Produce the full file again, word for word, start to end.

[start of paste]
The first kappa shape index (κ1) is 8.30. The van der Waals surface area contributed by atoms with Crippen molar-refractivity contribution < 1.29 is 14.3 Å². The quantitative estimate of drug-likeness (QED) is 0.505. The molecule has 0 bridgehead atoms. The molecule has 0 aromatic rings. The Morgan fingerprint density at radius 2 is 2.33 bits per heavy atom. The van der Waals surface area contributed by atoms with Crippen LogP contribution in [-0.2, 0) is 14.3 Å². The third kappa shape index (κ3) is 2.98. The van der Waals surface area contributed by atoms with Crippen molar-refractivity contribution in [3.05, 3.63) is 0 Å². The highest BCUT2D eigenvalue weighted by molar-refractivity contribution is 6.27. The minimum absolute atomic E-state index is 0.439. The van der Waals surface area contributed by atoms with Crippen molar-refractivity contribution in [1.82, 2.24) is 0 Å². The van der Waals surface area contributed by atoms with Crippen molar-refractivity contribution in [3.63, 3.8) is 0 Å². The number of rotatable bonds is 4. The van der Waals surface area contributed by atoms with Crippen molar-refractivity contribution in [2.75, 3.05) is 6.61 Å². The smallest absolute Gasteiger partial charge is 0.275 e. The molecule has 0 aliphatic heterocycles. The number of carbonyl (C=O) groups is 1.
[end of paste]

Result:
The first kappa shape index (κ1) is 8.30. The van der Waals surface area contributed by atoms with Crippen molar-refractivity contribution < 1.29 is 14.3 Å². The quantitative estimate of drug-likeness (QED) is 0.505. The molecule has 0 bridgehead atoms. The molecule has 0 aromatic rings. The Morgan fingerprint density at radius 2 is 2.33 bits per heavy atom. The van der Waals surface area contributed by atoms with Crippen LogP contribution in [-0.2, 0) is 14.3 Å². The third kappa shape index (κ3) is 2.98. The van der Waals surface area contributed by atoms with Crippen molar-refractivity contribution in [3.05, 3.63) is 0 Å². The highest BCUT2D eigenvalue weighted by molar-refractivity contribution is 6.27. The minimum absolute atomic E-state index is 0.439. The van der Waals surface area contributed by atoms with Crippen molar-refractivity contribution in [1.82, 2.24) is 0 Å². The van der Waals surface area contributed by atoms with Crippen molar-refractivity contribution in [3.63, 3.8) is 0 Å². The number of rotatable bonds is 4. The van der Waals surface area contributed by atoms with Crippen molar-refractivity contribution in [2.75, 3.05) is 6.61 Å². The smallest absolute Gasteiger partial charge is 0.275 e. The molecule has 0 aliphatic heterocycles. The number of carbonyl (C=O) groups is 1.